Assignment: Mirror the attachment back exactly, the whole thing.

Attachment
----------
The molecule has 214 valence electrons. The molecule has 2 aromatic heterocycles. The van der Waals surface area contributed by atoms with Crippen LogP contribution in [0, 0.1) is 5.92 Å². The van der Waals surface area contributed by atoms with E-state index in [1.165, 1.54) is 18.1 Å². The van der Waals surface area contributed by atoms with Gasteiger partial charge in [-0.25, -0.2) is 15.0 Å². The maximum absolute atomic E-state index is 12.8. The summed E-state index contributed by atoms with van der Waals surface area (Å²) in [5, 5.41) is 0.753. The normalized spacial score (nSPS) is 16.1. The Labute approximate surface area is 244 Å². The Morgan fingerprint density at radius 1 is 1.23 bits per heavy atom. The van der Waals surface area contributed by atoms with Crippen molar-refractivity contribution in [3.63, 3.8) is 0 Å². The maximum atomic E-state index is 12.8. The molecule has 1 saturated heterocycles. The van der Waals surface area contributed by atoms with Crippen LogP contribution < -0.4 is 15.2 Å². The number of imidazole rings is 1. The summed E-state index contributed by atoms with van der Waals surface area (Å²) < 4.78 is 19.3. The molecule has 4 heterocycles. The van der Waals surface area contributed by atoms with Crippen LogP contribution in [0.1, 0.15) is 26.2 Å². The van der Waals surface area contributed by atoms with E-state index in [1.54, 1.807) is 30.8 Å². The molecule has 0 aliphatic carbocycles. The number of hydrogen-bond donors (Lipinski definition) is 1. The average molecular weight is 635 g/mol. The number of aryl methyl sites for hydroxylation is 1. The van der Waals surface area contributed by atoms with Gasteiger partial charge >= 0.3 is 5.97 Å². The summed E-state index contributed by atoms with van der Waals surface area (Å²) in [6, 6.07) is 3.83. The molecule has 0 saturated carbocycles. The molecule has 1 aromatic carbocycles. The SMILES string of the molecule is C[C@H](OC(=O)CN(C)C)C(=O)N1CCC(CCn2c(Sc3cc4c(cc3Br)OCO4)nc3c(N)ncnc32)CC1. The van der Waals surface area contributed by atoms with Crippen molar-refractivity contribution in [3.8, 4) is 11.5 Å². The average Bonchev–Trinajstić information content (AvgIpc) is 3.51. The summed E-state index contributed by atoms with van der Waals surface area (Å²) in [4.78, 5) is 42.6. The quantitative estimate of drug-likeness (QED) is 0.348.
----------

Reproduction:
The molecule has 214 valence electrons. The molecule has 2 aromatic heterocycles. The van der Waals surface area contributed by atoms with Crippen LogP contribution in [0, 0.1) is 5.92 Å². The van der Waals surface area contributed by atoms with E-state index in [1.165, 1.54) is 18.1 Å². The van der Waals surface area contributed by atoms with Gasteiger partial charge in [-0.25, -0.2) is 15.0 Å². The maximum absolute atomic E-state index is 12.8. The summed E-state index contributed by atoms with van der Waals surface area (Å²) in [5, 5.41) is 0.753. The normalized spacial score (nSPS) is 16.1. The Labute approximate surface area is 244 Å². The Morgan fingerprint density at radius 1 is 1.23 bits per heavy atom. The van der Waals surface area contributed by atoms with Crippen molar-refractivity contribution in [3.63, 3.8) is 0 Å². The maximum atomic E-state index is 12.8. The molecule has 1 saturated heterocycles. The van der Waals surface area contributed by atoms with Crippen LogP contribution < -0.4 is 15.2 Å². The number of imidazole rings is 1. The summed E-state index contributed by atoms with van der Waals surface area (Å²) < 4.78 is 19.3. The molecule has 4 heterocycles. The van der Waals surface area contributed by atoms with Crippen LogP contribution in [0.1, 0.15) is 26.2 Å². The van der Waals surface area contributed by atoms with E-state index in [1.54, 1.807) is 30.8 Å². The molecule has 0 aliphatic carbocycles. The number of hydrogen-bond donors (Lipinski definition) is 1. The average molecular weight is 635 g/mol. The number of aryl methyl sites for hydroxylation is 1. The van der Waals surface area contributed by atoms with Gasteiger partial charge >= 0.3 is 5.97 Å². The summed E-state index contributed by atoms with van der Waals surface area (Å²) in [6, 6.07) is 3.83. The molecule has 0 saturated carbocycles. The molecule has 1 aromatic carbocycles. The SMILES string of the molecule is C[C@H](OC(=O)CN(C)C)C(=O)N1CCC(CCn2c(Sc3cc4c(cc3Br)OCO4)nc3c(N)ncnc32)CC1. The van der Waals surface area contributed by atoms with Crippen molar-refractivity contribution in [3.8, 4) is 11.5 Å². The average Bonchev–Trinajstić information content (AvgIpc) is 3.51. The summed E-state index contributed by atoms with van der Waals surface area (Å²) in [4.78, 5) is 42.6. The quantitative estimate of drug-likeness (QED) is 0.348.